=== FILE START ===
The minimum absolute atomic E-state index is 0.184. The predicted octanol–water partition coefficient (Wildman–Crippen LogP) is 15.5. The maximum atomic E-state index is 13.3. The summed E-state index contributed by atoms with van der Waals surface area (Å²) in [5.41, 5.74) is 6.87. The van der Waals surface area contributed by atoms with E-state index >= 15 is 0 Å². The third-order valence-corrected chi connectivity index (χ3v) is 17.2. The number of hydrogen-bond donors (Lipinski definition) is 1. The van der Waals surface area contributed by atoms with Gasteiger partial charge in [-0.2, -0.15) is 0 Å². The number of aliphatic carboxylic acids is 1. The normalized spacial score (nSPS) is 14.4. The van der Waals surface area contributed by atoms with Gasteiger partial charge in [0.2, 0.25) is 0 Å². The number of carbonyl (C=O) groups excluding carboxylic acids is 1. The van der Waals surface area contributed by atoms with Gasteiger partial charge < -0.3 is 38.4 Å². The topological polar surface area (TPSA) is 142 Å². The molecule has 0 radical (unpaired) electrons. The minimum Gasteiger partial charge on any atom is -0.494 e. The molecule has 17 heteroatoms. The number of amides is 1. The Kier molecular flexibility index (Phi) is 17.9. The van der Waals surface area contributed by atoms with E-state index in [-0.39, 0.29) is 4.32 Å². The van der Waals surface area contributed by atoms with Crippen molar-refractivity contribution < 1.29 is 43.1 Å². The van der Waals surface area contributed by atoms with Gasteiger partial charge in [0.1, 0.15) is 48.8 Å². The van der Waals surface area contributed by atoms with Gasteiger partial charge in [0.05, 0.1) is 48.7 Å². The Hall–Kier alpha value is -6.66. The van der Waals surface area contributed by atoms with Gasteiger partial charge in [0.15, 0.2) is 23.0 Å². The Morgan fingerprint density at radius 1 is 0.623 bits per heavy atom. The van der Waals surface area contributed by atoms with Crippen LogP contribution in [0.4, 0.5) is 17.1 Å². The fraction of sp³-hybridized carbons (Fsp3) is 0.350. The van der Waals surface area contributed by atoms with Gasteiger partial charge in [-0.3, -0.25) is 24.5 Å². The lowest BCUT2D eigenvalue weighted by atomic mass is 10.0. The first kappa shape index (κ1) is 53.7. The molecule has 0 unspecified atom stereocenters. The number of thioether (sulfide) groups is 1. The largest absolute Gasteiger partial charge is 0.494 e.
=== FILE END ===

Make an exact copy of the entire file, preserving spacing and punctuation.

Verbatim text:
The minimum absolute atomic E-state index is 0.184. The predicted octanol–water partition coefficient (Wildman–Crippen LogP) is 15.5. The maximum atomic E-state index is 13.3. The summed E-state index contributed by atoms with van der Waals surface area (Å²) in [5.41, 5.74) is 6.87. The van der Waals surface area contributed by atoms with E-state index >= 15 is 0 Å². The third-order valence-corrected chi connectivity index (χ3v) is 17.2. The number of hydrogen-bond donors (Lipinski definition) is 1. The van der Waals surface area contributed by atoms with Gasteiger partial charge in [-0.2, -0.15) is 0 Å². The number of aliphatic carboxylic acids is 1. The normalized spacial score (nSPS) is 14.4. The van der Waals surface area contributed by atoms with Gasteiger partial charge in [0.2, 0.25) is 0 Å². The number of carbonyl (C=O) groups excluding carboxylic acids is 1. The van der Waals surface area contributed by atoms with Gasteiger partial charge < -0.3 is 38.4 Å². The topological polar surface area (TPSA) is 142 Å². The molecule has 0 radical (unpaired) electrons. The minimum Gasteiger partial charge on any atom is -0.494 e. The molecule has 17 heteroatoms. The number of amides is 1. The Kier molecular flexibility index (Phi) is 17.9. The van der Waals surface area contributed by atoms with E-state index in [-0.39, 0.29) is 4.32 Å². The van der Waals surface area contributed by atoms with Crippen molar-refractivity contribution < 1.29 is 43.1 Å². The van der Waals surface area contributed by atoms with Gasteiger partial charge in [0.1, 0.15) is 48.8 Å². The van der Waals surface area contributed by atoms with Gasteiger partial charge in [0.05, 0.1) is 48.7 Å². The Hall–Kier alpha value is -6.66. The van der Waals surface area contributed by atoms with Gasteiger partial charge in [0.15, 0.2) is 23.0 Å². The Morgan fingerprint density at radius 1 is 0.623 bits per heavy atom. The van der Waals surface area contributed by atoms with Crippen LogP contribution in [0.4, 0.5) is 17.1 Å². The fraction of sp³-hybridized carbons (Fsp3) is 0.350. The van der Waals surface area contributed by atoms with Gasteiger partial charge in [-0.3, -0.25) is 24.5 Å². The lowest BCUT2D eigenvalue weighted by atomic mass is 10.0. The first kappa shape index (κ1) is 53.7. The molecule has 0 unspecified atom stereocenters. The number of thioether (sulfide) groups is 1. The largest absolute Gasteiger partial charge is 0.494 e.